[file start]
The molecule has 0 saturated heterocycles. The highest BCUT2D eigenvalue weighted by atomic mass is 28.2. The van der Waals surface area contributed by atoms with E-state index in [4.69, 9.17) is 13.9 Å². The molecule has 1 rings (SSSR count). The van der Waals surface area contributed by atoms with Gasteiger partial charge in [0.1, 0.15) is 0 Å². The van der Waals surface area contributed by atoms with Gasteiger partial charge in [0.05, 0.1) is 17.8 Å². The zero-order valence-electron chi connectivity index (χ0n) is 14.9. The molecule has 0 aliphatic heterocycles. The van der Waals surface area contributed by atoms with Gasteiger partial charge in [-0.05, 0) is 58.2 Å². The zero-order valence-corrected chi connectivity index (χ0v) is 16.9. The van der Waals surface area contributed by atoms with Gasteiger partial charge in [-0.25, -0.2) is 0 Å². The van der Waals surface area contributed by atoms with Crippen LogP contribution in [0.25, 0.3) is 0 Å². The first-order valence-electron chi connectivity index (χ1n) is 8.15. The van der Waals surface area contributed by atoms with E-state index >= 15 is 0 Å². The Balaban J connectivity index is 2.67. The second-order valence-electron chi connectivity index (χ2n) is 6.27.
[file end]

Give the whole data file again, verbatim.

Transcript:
The molecule has 0 saturated heterocycles. The highest BCUT2D eigenvalue weighted by atomic mass is 28.2. The van der Waals surface area contributed by atoms with E-state index in [4.69, 9.17) is 13.9 Å². The molecule has 1 rings (SSSR count). The van der Waals surface area contributed by atoms with Gasteiger partial charge in [0.1, 0.15) is 0 Å². The van der Waals surface area contributed by atoms with Gasteiger partial charge in [0.05, 0.1) is 17.8 Å². The zero-order valence-electron chi connectivity index (χ0n) is 14.9. The molecule has 0 aliphatic heterocycles. The van der Waals surface area contributed by atoms with Gasteiger partial charge in [-0.05, 0) is 58.2 Å². The zero-order valence-corrected chi connectivity index (χ0v) is 16.9. The van der Waals surface area contributed by atoms with Gasteiger partial charge in [-0.25, -0.2) is 0 Å². The van der Waals surface area contributed by atoms with Crippen LogP contribution in [0.25, 0.3) is 0 Å². The first-order valence-electron chi connectivity index (χ1n) is 8.15. The van der Waals surface area contributed by atoms with E-state index >= 15 is 0 Å². The Balaban J connectivity index is 2.67. The second-order valence-electron chi connectivity index (χ2n) is 6.27.